Fawaz Gerges, director of the Middle East Center at the London School of Economics, agrees that an excessive fear and loathing of the secularists for Morsi and the Brotherhood may have triggered the current disaster, and it’s difficult to see how to turn things around. “The secular-leaning opposition never allowed Mohamed Morsi a honeymoon period,” Gerges says.
In the saddest irony of all, the ultimate outcome could be a return to the Arab ancien regime: the pre-Arab Spring world of retrograde military rule, with radical Islamists as the generals’ chief opposition. “There have already been calls by extremists, such as Ayman al-Zawahiri, current chief of al-Qaida, to renounce the electoral box and rely on force as the most effective means to establish God’s kingdom on earth,” says Gerges. “Although the majority of Islamists will not buy Zawahiri’s faulty goods, some would do so out of rage at the hijacking of the toppling of the first democratically elected Islamist president in Egypt’s modern history.”
As it has for the last two years, the Obama administration is still struggling with the appropriate response. But the perception abroad is that the administration has vacillated without any coherent policy. Initially during the Arab Spring the administration defended its old autocratic allies, such as Egypt’s Hosni Mubarak and Yemen’s Ali Saleh. Then it moved to championing the young secularists in the street, with hopes of liberal democracy that now look as naive as the visions of the George W. Bush-era neoconservatives. After the election of Morsi, the administration lurched in yet another direction, embracing the Islamist president and the Muslim Brotherhood, even to the exclusion of secularists. And when Morsi was ousted on July 3, the administration avoided calling it a coup so as not to jeopardize its aid relationship with the Egyptian military.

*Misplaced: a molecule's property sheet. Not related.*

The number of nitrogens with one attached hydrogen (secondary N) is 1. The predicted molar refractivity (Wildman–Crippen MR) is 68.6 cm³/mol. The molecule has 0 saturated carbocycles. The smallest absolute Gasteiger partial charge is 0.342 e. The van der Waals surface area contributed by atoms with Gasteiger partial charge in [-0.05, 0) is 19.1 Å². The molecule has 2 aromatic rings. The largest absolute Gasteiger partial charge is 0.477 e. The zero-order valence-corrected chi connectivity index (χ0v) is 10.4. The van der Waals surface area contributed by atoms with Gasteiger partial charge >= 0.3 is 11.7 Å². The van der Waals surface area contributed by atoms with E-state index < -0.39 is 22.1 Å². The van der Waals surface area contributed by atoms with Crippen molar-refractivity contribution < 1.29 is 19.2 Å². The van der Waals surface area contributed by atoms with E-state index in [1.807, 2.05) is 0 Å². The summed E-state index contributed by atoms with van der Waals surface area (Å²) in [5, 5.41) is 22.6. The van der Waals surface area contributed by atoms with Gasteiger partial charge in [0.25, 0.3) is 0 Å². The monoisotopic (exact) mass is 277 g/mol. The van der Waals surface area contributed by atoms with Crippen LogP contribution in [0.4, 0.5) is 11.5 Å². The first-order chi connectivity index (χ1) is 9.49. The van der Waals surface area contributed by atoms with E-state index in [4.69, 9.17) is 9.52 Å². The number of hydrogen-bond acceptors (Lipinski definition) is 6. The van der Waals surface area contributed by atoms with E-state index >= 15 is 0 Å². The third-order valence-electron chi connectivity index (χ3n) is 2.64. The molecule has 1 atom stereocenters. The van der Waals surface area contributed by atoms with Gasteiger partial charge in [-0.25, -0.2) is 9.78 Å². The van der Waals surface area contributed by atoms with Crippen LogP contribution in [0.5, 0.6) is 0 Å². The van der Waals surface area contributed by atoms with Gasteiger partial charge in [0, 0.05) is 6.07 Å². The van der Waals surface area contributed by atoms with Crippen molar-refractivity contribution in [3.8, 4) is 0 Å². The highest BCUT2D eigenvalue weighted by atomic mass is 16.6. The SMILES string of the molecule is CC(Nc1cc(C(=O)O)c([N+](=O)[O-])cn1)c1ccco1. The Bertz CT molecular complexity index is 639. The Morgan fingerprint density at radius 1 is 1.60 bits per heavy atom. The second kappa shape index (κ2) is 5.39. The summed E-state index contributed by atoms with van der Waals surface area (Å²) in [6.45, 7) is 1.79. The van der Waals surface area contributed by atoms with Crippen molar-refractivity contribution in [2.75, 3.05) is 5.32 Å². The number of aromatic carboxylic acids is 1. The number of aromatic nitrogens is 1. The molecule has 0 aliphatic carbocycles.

To be sure, there was never any easy course—no obvious choice between an alarmingly Islamist president, which Morsi was becoming, and the military junta that succeeded him. But for months critics of the administration’s approach have been urging it to at least speak loudly and clearly, using the $1.3 billion in U.S. aid and military supplies as leverage, in demanding that first the Morsi government and then the military junta uphold democratic principles. That did not happen. And it may be too late now to alter the terrible path that Egypt is on.